Let’s say you finally got an advance reservation to that hip new restaurant down the street. Several months later, a few days before your big culinary night out, you get roped into a business meeting out of town. Not only will you miss out on your fine-dining experience, but you might have to pay a hefty chunk of change — as much as $200 — to give up that dinner reservation.
Pete Wells, New York Times restaurant critic, has observed an intriguing trend in the restaurant reservation business: It’s become a serious commitment. Whereas a decade ago only the very top tier of restaurants would require a credit card to make a reservation, now cancellation fees ranging from $30 to a couple hundred dollars are increasingly common. Some restaurants — like those that use Nick Kokonas’ Tock ticketing system — require customers to pay the entire meal in advance. OpenTable contends, however, that only 1 percent of New York City restaurants have cancellation fee policies.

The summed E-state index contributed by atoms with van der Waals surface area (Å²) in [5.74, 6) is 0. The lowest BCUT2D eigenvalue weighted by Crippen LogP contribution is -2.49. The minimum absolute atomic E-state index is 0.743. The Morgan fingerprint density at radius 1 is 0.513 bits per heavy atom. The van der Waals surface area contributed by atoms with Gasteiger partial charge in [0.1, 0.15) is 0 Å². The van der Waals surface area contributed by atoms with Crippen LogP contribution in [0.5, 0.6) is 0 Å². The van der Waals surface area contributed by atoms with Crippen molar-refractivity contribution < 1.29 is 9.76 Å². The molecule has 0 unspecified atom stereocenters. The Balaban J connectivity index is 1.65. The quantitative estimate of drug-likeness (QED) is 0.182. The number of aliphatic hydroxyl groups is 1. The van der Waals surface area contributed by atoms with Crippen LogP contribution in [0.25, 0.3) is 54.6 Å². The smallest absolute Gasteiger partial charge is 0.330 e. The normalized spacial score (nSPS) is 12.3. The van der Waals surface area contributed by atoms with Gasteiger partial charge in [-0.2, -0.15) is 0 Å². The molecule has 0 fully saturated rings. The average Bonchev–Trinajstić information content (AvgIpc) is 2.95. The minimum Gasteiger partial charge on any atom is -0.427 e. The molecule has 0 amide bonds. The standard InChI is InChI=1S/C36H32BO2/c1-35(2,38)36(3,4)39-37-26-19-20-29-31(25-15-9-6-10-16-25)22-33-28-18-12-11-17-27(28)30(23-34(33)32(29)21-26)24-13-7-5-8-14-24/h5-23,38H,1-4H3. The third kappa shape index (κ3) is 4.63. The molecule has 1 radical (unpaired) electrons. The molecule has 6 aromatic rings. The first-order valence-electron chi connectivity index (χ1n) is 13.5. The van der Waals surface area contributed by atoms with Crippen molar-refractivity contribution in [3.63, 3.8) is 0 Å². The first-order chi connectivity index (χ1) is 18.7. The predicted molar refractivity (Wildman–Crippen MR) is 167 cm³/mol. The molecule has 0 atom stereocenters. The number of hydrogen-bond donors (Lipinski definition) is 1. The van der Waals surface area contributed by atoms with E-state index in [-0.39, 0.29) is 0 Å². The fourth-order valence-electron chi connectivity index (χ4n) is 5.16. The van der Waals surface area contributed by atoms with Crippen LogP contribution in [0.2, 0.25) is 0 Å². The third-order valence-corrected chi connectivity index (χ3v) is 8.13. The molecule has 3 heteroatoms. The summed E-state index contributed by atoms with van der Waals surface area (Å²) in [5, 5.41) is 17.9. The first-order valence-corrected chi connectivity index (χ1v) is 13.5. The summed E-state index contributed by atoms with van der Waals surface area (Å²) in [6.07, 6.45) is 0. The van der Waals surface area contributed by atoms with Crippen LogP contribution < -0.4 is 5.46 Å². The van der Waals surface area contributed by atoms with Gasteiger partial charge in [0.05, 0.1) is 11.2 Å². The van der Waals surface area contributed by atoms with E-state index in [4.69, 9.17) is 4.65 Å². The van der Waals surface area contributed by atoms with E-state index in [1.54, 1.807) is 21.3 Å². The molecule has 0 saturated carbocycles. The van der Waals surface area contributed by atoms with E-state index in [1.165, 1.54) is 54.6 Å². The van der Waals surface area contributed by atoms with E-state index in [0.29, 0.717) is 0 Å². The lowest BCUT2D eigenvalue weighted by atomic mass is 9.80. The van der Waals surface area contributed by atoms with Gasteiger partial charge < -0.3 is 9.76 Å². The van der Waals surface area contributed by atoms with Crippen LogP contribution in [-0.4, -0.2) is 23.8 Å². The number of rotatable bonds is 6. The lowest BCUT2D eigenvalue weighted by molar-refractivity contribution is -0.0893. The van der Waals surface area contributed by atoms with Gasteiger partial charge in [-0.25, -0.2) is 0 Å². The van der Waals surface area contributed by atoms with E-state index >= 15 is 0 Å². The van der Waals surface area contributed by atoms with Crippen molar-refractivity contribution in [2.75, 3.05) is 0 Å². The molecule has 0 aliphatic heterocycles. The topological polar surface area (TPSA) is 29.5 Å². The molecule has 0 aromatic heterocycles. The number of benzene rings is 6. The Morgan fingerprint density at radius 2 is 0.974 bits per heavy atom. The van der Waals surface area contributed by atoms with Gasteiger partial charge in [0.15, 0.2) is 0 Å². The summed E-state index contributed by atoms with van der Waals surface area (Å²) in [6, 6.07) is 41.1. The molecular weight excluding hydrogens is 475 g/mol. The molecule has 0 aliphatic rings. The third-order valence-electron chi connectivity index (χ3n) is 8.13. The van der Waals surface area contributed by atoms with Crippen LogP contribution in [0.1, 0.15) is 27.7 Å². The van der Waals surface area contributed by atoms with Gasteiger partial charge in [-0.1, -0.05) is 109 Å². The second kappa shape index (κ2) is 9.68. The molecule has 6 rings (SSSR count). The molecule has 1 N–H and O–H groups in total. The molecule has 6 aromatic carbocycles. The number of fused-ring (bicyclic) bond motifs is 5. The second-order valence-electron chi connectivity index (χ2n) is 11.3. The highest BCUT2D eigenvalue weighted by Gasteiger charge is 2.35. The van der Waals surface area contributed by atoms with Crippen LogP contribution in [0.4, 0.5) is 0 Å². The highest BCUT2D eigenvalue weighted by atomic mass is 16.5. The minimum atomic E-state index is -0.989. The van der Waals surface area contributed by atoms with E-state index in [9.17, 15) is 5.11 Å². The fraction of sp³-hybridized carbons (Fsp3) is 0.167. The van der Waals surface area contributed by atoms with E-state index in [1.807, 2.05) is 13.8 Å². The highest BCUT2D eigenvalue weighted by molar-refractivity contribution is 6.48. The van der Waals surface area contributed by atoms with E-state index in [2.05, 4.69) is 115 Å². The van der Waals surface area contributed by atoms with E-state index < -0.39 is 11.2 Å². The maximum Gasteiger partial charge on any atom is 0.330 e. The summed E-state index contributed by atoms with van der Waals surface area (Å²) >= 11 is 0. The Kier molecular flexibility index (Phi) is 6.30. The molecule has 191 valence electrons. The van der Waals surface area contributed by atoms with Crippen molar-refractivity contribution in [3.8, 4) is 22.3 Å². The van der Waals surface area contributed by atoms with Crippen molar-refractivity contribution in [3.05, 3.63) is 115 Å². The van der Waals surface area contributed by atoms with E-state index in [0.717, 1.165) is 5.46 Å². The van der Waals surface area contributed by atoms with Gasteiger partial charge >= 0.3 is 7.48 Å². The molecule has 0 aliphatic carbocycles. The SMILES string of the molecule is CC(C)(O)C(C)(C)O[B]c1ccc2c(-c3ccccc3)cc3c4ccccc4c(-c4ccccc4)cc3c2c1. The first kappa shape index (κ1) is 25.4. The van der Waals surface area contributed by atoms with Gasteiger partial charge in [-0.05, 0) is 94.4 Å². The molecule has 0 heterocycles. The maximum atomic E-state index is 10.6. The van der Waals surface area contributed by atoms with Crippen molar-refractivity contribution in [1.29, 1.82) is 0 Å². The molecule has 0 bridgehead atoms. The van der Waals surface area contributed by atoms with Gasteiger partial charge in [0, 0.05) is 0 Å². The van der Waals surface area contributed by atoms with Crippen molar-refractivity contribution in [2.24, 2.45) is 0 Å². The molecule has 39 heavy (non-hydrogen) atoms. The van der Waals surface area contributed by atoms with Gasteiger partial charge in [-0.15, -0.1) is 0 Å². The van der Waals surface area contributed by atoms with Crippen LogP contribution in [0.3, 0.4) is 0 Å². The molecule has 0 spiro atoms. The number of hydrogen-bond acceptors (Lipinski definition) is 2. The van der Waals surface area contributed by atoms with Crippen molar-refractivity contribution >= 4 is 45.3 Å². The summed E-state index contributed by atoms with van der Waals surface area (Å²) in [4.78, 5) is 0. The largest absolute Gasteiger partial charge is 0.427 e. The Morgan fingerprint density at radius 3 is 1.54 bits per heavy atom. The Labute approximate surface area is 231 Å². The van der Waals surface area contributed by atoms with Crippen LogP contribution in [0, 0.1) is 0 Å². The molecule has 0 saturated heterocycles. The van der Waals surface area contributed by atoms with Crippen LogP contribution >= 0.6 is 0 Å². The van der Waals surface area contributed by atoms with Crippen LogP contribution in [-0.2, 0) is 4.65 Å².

Wells defends the restaurants somewhat, explaining that the new cancellations policies reflect a desire to avoid the rude no-shows: “the real culprits are people who make reservations, confirm them a day or two ahead, probably even get a reminder by email or text — and still don’t show up. Some of them may suffer from genuine memory loss. The rest are just small-scale sociopaths…By threatening to charge for missed reservations, restaurants are trying to pierce the veil of obliviousness in which these people live their lives.”
The bottom line is, in Wells’ opinion, most restaurants that implement cancellation fees hate doing so, and aren’t trying to pull one over on their customers. New York City restaurateur Keith McNally, of Balthazar and Minetta Tavern, even says he tells parties of five or more that they will be charged for not showing up, but does not “have the heart to do it.”